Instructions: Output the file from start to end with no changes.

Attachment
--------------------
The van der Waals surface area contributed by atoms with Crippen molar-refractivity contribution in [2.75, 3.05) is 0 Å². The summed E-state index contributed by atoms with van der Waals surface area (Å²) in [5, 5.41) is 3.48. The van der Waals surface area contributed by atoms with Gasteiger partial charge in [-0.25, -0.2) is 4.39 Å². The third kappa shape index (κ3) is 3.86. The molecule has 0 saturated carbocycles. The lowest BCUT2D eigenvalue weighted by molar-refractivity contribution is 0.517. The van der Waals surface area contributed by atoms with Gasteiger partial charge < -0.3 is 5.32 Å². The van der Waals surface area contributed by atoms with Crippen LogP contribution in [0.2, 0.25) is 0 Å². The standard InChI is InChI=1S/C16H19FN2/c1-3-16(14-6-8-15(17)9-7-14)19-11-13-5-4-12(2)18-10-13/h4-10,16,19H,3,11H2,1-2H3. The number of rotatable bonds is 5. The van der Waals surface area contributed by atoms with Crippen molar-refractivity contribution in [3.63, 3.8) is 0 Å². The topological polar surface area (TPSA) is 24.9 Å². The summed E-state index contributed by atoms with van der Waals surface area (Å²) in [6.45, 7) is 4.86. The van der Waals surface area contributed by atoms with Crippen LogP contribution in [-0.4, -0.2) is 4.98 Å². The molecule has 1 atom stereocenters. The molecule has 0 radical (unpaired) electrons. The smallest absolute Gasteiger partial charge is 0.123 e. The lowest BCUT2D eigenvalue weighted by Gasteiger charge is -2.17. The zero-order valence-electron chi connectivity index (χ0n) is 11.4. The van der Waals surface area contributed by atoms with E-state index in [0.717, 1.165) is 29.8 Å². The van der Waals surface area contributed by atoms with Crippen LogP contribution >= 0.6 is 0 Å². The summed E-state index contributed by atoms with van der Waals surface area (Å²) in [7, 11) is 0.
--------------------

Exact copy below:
The van der Waals surface area contributed by atoms with Crippen molar-refractivity contribution in [2.75, 3.05) is 0 Å². The summed E-state index contributed by atoms with van der Waals surface area (Å²) in [5, 5.41) is 3.48. The van der Waals surface area contributed by atoms with Gasteiger partial charge in [-0.25, -0.2) is 4.39 Å². The third kappa shape index (κ3) is 3.86. The molecule has 0 saturated carbocycles. The lowest BCUT2D eigenvalue weighted by molar-refractivity contribution is 0.517. The van der Waals surface area contributed by atoms with Gasteiger partial charge < -0.3 is 5.32 Å². The van der Waals surface area contributed by atoms with Crippen LogP contribution in [0.2, 0.25) is 0 Å². The standard InChI is InChI=1S/C16H19FN2/c1-3-16(14-6-8-15(17)9-7-14)19-11-13-5-4-12(2)18-10-13/h4-10,16,19H,3,11H2,1-2H3. The number of rotatable bonds is 5. The van der Waals surface area contributed by atoms with Crippen molar-refractivity contribution in [3.63, 3.8) is 0 Å². The topological polar surface area (TPSA) is 24.9 Å². The summed E-state index contributed by atoms with van der Waals surface area (Å²) in [6.45, 7) is 4.86. The van der Waals surface area contributed by atoms with Crippen LogP contribution in [-0.4, -0.2) is 4.98 Å². The molecule has 1 atom stereocenters. The molecule has 0 radical (unpaired) electrons. The smallest absolute Gasteiger partial charge is 0.123 e. The lowest BCUT2D eigenvalue weighted by Gasteiger charge is -2.17. The zero-order valence-electron chi connectivity index (χ0n) is 11.4. The van der Waals surface area contributed by atoms with E-state index in [0.717, 1.165) is 29.8 Å². The van der Waals surface area contributed by atoms with Crippen LogP contribution >= 0.6 is 0 Å². The summed E-state index contributed by atoms with van der Waals surface area (Å²) in [7, 11) is 0.